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BEA enters Web services race

BEA enters Web services race

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In a bid to solidify its position as the application server vendor to beat, BEA Systems is beefing up its WebLogic product line with a new integration server and new versions of the application server platform and portal server.

WebLogic Integration Server, Version 2.0, will combine functions previously found in WebLogic Collaborate and WebLogic Integrator. In addition, it will come with a J2EE (Java 2 Enterprise Edition) connector architecture aimed at encouraging developers to create connections to enterprise applications such as PeopleSoft.

"It means that you will no longer have to rely on proprietary adapters from EAI [enterprise application integration] vendors when you want to connect a Web application to a back-end ERP [enterprise resource planning] system," said George Kassabgi, vice president of engineering for the e-commerce server division at BEA.

BEA's integration server will rely on a network topology, unlike many EAI products that are based on point-to-point connections or a hub-and-spoke model. Server connectivity will be based on the JMS (Java messaging service) open standard.

Developers will also be able to extend connectivity outside the J2EE environment by mapping data to directly to Web Services via SOAP (simple object access protocol), UDDI (universal discovery and description interface) and WSDL (Web services definition language).

"This will give you access to simple services, such as checking on the status of a delivery," Kassabgi said. "For more complex business services we are also supporting XML standards such as RosettaNet and ebXML."

The new integration server will be available to download and test in June and will be generally available in July. It will run on top of the core WebLogic Application Server, which is also slated for a new release in July.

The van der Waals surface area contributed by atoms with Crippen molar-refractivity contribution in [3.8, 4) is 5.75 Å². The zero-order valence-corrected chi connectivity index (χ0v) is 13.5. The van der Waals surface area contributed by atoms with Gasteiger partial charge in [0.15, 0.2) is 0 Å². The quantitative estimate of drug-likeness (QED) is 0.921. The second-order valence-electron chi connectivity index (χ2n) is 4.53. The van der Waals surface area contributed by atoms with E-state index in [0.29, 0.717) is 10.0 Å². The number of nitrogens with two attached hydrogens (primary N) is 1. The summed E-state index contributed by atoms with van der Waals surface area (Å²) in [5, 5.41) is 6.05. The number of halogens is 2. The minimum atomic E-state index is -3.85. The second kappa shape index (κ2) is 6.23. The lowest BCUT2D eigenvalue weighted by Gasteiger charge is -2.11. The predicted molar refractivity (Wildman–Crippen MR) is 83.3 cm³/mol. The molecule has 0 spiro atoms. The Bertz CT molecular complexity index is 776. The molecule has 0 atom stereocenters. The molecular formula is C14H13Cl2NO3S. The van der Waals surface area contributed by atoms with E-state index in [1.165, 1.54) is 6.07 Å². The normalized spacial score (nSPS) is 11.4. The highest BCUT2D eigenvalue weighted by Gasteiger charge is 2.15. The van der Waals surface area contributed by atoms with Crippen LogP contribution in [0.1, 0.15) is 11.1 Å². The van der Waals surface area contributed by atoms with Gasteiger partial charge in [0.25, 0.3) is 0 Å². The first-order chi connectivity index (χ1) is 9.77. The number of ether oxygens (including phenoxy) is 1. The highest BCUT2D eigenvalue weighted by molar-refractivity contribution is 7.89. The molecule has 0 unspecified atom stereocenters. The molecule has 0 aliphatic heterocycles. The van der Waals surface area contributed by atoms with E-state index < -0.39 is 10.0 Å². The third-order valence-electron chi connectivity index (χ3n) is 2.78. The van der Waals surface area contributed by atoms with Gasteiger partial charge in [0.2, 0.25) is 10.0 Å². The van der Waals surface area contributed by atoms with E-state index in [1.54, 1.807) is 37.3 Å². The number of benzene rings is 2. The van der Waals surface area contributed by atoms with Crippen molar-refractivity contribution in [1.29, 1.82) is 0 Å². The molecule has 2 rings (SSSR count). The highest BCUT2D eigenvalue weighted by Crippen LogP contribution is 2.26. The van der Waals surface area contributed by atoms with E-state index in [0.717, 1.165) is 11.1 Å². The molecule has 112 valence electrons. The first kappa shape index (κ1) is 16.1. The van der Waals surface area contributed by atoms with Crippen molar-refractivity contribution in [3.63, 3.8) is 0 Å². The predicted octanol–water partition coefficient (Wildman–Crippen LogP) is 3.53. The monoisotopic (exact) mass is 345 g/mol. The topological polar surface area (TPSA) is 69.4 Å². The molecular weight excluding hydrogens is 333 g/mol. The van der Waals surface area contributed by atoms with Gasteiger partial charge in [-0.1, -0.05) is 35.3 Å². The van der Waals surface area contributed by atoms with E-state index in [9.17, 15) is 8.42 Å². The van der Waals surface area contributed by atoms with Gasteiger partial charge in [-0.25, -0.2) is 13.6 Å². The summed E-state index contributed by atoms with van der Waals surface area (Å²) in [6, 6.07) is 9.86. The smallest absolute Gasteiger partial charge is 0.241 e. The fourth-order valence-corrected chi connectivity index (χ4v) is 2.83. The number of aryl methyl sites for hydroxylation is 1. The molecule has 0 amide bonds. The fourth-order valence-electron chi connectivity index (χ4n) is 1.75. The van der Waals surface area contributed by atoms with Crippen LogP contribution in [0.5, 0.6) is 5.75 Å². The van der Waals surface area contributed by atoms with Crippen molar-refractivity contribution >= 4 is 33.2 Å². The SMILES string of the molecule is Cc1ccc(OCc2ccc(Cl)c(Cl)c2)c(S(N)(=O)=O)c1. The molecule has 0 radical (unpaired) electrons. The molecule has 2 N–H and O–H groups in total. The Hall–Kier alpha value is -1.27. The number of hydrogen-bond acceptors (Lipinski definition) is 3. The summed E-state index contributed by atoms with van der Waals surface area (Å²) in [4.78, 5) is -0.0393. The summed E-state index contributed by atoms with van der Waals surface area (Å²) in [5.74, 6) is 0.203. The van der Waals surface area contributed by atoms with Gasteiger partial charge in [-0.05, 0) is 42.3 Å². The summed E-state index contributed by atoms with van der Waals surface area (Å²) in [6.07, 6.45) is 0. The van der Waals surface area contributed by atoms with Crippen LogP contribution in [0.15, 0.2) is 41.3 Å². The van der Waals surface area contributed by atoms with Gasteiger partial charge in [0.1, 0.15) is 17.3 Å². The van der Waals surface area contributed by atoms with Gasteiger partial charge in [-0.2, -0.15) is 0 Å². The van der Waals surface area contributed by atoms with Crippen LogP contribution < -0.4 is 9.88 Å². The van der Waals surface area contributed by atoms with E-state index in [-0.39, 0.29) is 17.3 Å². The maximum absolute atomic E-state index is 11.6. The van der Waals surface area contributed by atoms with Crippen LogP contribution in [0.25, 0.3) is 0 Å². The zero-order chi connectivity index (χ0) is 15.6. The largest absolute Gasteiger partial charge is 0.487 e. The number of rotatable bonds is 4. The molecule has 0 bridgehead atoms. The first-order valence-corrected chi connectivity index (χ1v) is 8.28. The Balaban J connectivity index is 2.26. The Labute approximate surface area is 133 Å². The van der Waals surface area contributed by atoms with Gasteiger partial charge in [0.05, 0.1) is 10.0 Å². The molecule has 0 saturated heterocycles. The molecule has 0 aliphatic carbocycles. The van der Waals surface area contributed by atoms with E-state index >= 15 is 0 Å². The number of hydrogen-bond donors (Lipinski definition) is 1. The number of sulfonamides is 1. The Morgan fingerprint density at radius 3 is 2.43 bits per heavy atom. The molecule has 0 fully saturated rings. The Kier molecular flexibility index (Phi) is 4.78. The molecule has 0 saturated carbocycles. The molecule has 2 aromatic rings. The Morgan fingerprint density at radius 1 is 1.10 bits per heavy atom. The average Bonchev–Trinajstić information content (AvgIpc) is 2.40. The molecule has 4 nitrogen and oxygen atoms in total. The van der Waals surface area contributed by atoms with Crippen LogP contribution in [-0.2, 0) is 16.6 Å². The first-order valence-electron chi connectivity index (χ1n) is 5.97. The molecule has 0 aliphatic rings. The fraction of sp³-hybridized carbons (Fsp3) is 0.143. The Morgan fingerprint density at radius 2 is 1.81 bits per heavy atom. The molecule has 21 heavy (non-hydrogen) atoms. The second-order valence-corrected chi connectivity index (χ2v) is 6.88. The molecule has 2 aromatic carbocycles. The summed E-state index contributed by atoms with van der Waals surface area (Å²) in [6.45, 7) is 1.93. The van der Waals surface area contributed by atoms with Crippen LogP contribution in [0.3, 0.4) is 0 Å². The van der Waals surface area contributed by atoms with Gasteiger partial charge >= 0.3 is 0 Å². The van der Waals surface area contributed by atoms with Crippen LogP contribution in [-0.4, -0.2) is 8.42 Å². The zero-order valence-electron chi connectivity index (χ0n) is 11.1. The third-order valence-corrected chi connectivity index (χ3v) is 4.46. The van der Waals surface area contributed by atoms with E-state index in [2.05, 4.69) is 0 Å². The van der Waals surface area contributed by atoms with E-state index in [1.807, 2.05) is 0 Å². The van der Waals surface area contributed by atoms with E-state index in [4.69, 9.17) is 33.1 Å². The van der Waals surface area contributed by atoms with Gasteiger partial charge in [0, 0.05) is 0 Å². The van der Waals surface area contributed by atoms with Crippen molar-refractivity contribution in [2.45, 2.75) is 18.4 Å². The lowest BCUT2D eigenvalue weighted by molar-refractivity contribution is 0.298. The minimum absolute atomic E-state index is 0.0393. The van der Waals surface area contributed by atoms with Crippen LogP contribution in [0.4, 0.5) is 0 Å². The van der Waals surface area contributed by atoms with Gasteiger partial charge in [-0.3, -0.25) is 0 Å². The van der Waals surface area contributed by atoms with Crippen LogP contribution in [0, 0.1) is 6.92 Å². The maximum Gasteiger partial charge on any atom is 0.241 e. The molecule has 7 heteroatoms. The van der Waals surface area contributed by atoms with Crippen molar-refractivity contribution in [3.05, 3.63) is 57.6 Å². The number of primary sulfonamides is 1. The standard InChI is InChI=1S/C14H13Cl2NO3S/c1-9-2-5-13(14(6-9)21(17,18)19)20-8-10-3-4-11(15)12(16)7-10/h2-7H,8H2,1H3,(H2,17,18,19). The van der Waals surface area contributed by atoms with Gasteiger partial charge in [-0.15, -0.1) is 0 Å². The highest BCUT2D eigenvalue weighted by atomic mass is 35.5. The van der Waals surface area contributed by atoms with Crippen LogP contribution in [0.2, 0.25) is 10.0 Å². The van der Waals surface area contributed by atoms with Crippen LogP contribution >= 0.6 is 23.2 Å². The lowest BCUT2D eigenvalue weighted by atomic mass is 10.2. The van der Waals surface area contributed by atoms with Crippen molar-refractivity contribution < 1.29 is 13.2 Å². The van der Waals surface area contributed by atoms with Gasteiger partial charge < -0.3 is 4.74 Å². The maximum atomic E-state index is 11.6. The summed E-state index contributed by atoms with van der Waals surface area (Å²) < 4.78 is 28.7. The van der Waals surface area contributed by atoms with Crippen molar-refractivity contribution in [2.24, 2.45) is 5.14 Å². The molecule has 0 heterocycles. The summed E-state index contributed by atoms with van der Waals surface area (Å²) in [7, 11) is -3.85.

The new 6.1 version of the application server will allow developers to automatically bind the business logic in Java code to Web services.

"You will be able to use JSP [Java server pages] tags to get data from a Web services call," Kassabji said. This feature, he explained, will use Web services to make business logic inside EJBs [enterprise Java beans] available to any client, whether that client has J2EE or not.

BEA, together with e-business application vendor AltoWeb, will demonstrate J2EE applications with built-in Web Services at the conference. The two partners will show developers how to build e-business applications in areas such as supply chain and retail and then deploy them as Web services. AltoWeb makes an e-business platform designed to facilitate the development, deployment and management of e-business applications.

Will Wilbrink, Java solutions architect at MapInfo, said he is waiting for precisely these kinds of Web services.

"To improve our location-based services, we would very much like to expose J2EE server data through XML and then transcode it into a format such as WAP [wireless application protocol] for display on mobile phones," Wilbrink said.

BEA will also announce Version 4.0 of the Web Logic Portal Server. New in this release will be the bundling of applications from other portal vendors, most notably Autonomy, for unstructured information, and Screaming Media, for syndicated content.

BEA has about 30 per cent of the application server market, according to Chris Dial, analyst with Forrester Research.

"I am not surprised by this announcement," said Dial. "The application server is the most important technology in the Web services space."


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